Therefore, countries should seek to promote information disclosure as well as enhance citizens’ participation throughout the budget process. The Open Budget Index shows that Sweden allows citizens to assess how their government is managing public funds. * Codes of conduct for public servants. Denmark obliges ministers to monthly publish information on their spending travel and gifts * Legal framework criminalising a wide range of corruption related abuses and an independent and efficient judiciary. * For some, being corrupt may be the easiest way-or indeed the only way-to get what they want.

At times, a bribe may provide a convenient means of avoiding punishment. Many who observe that politicians, policemen, and judges seem to ignore corruption or even practice it themselves merely follow their example. * For some, being corrupt may be the easiest way-or indeed the only way-to get what they want. At times, a bribe may provide a convenient means of avoiding punishment. Many who observe that politicians, policemen, and judges seem to ignore corruption or even practice it themselves merely follow their example. * As corruption snowballs, it becomes more acceptable until it is finally a way of life.

People with pitifully low wages come to feel that they have no option. They have to demand bribes if they want to make a decent living. And when those who extort bribes or pay them to gain an unfair advantage go unpunished, few are prepared to swim against the tide. * “Because sentence against a bad work has not been executed speedily, that is why the heart of the sons of men has become fully set in them to do bad,” observed King Solomon. -Ecclesiastes 8:11. * Two powerful forces keep stoking the fires of corruption:  **selfishness **and **greed***.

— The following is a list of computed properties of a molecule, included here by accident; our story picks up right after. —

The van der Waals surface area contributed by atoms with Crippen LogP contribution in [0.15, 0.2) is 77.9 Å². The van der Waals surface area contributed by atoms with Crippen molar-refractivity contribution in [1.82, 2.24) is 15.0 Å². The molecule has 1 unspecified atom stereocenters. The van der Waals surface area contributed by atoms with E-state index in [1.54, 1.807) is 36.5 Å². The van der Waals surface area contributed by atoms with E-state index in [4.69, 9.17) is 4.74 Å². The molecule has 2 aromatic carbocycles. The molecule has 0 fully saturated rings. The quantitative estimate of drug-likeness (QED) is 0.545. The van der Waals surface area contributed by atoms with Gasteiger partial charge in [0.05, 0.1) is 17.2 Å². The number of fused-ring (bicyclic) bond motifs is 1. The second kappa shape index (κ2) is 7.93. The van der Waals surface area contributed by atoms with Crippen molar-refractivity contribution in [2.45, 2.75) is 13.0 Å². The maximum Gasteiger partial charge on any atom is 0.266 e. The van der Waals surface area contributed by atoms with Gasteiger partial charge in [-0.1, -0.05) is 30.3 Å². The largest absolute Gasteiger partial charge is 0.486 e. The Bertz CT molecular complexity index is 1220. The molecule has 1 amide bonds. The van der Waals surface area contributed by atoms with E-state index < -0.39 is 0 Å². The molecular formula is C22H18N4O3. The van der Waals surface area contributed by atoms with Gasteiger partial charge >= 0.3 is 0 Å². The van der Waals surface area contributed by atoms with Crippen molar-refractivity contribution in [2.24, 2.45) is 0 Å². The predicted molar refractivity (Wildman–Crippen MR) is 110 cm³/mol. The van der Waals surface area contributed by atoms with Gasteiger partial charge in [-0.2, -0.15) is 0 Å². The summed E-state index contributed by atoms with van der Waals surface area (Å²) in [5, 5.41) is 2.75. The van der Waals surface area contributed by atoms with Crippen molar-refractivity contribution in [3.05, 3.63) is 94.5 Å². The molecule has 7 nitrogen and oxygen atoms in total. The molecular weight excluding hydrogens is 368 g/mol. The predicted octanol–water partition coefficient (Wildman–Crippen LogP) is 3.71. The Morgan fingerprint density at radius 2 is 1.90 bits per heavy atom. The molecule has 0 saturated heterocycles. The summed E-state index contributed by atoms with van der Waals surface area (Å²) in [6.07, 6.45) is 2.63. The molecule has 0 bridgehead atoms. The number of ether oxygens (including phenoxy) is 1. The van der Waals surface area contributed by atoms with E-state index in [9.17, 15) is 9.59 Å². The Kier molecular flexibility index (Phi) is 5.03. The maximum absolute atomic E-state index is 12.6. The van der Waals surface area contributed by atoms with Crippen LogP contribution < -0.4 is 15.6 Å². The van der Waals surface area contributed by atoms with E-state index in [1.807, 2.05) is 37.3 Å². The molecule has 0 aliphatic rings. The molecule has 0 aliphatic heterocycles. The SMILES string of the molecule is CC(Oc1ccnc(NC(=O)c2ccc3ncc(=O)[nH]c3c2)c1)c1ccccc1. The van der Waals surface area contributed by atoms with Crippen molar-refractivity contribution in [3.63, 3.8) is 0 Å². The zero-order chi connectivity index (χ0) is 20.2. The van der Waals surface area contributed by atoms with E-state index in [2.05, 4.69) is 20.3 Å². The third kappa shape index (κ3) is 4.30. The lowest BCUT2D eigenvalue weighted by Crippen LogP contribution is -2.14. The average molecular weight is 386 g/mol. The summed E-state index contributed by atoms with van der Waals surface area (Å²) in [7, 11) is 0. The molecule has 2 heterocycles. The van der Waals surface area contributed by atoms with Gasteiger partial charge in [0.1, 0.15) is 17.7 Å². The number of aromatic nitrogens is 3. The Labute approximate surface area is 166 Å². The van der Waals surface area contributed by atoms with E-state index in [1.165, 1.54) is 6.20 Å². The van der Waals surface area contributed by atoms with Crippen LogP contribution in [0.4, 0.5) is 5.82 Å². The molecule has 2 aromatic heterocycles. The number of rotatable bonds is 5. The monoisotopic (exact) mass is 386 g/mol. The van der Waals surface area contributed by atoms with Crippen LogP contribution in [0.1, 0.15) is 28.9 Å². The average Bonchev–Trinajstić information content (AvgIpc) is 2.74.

Because of selfishness, corrupt people turn a blind eye to the suffering that their corruption inflicts on others, and they justify bribery simply because they benefit from it. The more material benefits they amass, the greedier those practicers of corruption become. * “A mere lover of silver will not be satisfied with silver,” observed Solomon, “neither any lover of wealth with income. ” (Ecclesiastes 5:10) * Granted, greed may be good for making money, but it invariably winks at corruption and illegality. Corruption is a global phenomenon still it seems that the level of corruption in Mauritius is much wider than its actual size.